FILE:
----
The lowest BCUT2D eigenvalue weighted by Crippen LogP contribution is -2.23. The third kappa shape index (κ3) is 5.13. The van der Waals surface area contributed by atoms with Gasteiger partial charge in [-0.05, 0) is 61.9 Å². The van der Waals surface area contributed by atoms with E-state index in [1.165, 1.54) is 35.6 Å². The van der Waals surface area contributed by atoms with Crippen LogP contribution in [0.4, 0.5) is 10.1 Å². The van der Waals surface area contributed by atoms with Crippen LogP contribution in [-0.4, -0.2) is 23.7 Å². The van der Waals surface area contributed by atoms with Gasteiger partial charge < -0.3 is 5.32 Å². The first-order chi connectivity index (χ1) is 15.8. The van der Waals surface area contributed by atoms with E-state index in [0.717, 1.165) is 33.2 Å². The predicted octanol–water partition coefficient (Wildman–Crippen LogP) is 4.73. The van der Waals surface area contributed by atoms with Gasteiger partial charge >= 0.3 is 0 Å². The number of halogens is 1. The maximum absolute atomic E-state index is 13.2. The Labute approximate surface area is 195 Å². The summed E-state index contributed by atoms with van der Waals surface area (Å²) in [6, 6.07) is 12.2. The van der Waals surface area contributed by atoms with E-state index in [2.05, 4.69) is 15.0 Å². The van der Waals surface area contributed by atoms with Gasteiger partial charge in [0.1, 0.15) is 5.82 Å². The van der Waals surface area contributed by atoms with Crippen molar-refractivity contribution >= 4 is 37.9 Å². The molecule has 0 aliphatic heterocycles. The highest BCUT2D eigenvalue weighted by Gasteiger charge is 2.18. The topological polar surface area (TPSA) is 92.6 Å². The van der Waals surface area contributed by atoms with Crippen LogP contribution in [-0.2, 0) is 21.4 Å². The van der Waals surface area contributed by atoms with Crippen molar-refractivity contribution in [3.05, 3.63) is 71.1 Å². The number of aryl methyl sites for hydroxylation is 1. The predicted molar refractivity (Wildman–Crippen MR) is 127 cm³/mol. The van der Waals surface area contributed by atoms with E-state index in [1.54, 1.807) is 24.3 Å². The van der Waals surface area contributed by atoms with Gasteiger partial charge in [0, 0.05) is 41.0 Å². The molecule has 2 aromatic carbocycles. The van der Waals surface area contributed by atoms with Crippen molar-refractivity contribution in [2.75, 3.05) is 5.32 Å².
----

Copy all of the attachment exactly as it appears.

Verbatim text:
The lowest BCUT2D eigenvalue weighted by Crippen LogP contribution is -2.23. The third kappa shape index (κ3) is 5.13. The van der Waals surface area contributed by atoms with Gasteiger partial charge in [-0.05, 0) is 61.9 Å². The van der Waals surface area contributed by atoms with E-state index in [1.165, 1.54) is 35.6 Å². The van der Waals surface area contributed by atoms with Crippen LogP contribution in [0.4, 0.5) is 10.1 Å². The van der Waals surface area contributed by atoms with Crippen LogP contribution in [-0.4, -0.2) is 23.7 Å². The van der Waals surface area contributed by atoms with Gasteiger partial charge < -0.3 is 5.32 Å². The first-order chi connectivity index (χ1) is 15.8. The van der Waals surface area contributed by atoms with E-state index in [0.717, 1.165) is 33.2 Å². The predicted octanol–water partition coefficient (Wildman–Crippen LogP) is 4.73. The van der Waals surface area contributed by atoms with Gasteiger partial charge >= 0.3 is 0 Å². The number of halogens is 1. The maximum absolute atomic E-state index is 13.2. The Labute approximate surface area is 195 Å². The summed E-state index contributed by atoms with van der Waals surface area (Å²) in [6, 6.07) is 12.2. The van der Waals surface area contributed by atoms with E-state index in [2.05, 4.69) is 15.0 Å². The van der Waals surface area contributed by atoms with Gasteiger partial charge in [0.1, 0.15) is 5.82 Å². The van der Waals surface area contributed by atoms with Crippen molar-refractivity contribution >= 4 is 37.9 Å². The molecule has 0 aliphatic heterocycles. The highest BCUT2D eigenvalue weighted by Gasteiger charge is 2.18. The topological polar surface area (TPSA) is 92.6 Å². The van der Waals surface area contributed by atoms with Crippen LogP contribution in [-0.2, 0) is 21.4 Å². The van der Waals surface area contributed by atoms with Crippen molar-refractivity contribution in [3.05, 3.63) is 71.1 Å². The number of aryl methyl sites for hydroxylation is 1. The predicted molar refractivity (Wildman–Crippen MR) is 127 cm³/mol. The van der Waals surface area contributed by atoms with E-state index in [1.54, 1.807) is 24.3 Å². The van der Waals surface area contributed by atoms with Gasteiger partial charge in [0, 0.05) is 41.0 Å². The molecule has 2 aromatic carbocycles. The van der Waals surface area contributed by atoms with Crippen molar-refractivity contribution in [2.75, 3.05) is 5.32 Å².